Further possibilities of cross-border cooperation will be pursued by a new bi-national working group consisting on the UK side of government and industry members of the Pilot strategy forum and a similar body in Norway, the Toppleder forum. It will meet for the first time early next year.
One novel idea worthy of discussion was former UK Energy Minister Tim Eggar's proposal of joint development zones embracing marginal fields on either side of the median line, with their own tax regimes and production sharing agreements. One item definitely on the agenda will be the combined use of infrastructure to deliver gas to the UK as domestic sources are depleted. The UK is a natural market for Norway, according to Steensnæs. The newly opened Vesterled link from Heimdal will keep the Norwegian Frigg pipeline in action after the Frigg field ceases production. Other links may eventually be needed.
Gas to Europe
Europe also offers the prospect of an expanding market for Norwegian gas. In this respect too, Norway has changed, scrapping the centralized marketing system based on the Gas Negotiating Committee (GFU). Now companies are free to market their own gas, which will allow foreign players independence denied them under the previous regime. Eventually it is hoped to lift total gas exports to 120 bcm a year, nearly twice the current level.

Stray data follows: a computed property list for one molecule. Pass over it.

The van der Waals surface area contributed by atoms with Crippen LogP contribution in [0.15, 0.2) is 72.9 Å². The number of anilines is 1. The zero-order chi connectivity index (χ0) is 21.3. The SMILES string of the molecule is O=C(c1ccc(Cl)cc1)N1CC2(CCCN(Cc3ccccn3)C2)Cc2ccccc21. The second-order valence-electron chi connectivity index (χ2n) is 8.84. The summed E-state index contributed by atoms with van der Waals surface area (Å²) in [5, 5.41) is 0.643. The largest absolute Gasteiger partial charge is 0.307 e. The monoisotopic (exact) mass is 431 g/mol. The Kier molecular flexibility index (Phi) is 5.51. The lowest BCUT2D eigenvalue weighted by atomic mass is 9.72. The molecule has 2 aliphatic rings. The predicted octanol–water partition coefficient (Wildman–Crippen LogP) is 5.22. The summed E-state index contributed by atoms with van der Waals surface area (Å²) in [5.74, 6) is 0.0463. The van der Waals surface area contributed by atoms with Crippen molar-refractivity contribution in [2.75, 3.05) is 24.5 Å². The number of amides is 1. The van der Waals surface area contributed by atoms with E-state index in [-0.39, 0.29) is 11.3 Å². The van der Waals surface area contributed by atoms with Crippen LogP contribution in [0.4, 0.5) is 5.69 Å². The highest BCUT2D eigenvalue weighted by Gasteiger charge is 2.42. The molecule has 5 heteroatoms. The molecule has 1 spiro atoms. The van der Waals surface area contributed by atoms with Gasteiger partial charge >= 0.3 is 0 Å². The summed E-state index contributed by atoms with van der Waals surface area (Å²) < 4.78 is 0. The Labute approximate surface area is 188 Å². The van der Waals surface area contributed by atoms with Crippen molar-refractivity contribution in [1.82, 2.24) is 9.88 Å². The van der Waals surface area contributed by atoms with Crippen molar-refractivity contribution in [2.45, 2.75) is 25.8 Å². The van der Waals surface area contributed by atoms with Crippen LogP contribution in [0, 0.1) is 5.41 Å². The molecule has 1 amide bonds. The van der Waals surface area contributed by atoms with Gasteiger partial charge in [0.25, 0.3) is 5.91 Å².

Norway has substantial reserves, such as Norsk Hydro's 400-bcm Ormen Lange Field. Eivind Reiten, the company's President and CEO, made it clear that licensees would need the confidence of take-or-pay contracts covering a substantial proportion of the reserves before committing the NKr 30 billion or so of investments required to develop this remote, deepwater field, although such contractual arrangements are discouraged by the European Union.
Øystein Noreng of the Norwegian School of Management suggested Norway should aim somewhere between Canada and Japan - neither allowing its whole oil and gas sector to be taken over by foreign capital, so that all important investment decisions are taken outside the country, as in Canada, nor making itself into a closed shop and thus running the danger of becoming stagnant, as in Japan.